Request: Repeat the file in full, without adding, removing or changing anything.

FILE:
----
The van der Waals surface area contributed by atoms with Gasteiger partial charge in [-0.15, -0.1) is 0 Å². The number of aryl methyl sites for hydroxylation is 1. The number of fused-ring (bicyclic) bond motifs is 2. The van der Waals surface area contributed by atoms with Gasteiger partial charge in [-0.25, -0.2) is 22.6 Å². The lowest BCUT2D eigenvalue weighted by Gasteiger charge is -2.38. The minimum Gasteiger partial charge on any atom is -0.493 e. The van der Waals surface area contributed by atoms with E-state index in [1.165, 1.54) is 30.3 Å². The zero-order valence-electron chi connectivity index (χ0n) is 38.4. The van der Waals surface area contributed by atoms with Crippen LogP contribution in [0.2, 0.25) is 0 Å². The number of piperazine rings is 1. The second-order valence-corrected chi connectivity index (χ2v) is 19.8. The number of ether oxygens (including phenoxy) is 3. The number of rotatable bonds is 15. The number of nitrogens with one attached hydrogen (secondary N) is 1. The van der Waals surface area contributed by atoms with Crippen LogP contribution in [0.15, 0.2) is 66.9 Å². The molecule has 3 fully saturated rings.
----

The van der Waals surface area contributed by atoms with Gasteiger partial charge in [-0.15, -0.1) is 0 Å². The number of aryl methyl sites for hydroxylation is 1. The number of fused-ring (bicyclic) bond motifs is 2. The van der Waals surface area contributed by atoms with Gasteiger partial charge in [-0.25, -0.2) is 22.6 Å². The lowest BCUT2D eigenvalue weighted by Gasteiger charge is -2.38. The minimum Gasteiger partial charge on any atom is -0.493 e. The van der Waals surface area contributed by atoms with E-state index in [1.165, 1.54) is 30.3 Å². The zero-order valence-electron chi connectivity index (χ0n) is 38.4. The van der Waals surface area contributed by atoms with Crippen LogP contribution in [0.2, 0.25) is 0 Å². The number of piperazine rings is 1. The second-order valence-corrected chi connectivity index (χ2v) is 19.8. The number of ether oxygens (including phenoxy) is 3. The number of rotatable bonds is 15. The number of nitrogens with one attached hydrogen (secondary N) is 1. The van der Waals surface area contributed by atoms with Crippen LogP contribution in [0.15, 0.2) is 66.9 Å². The molecule has 3 fully saturated rings.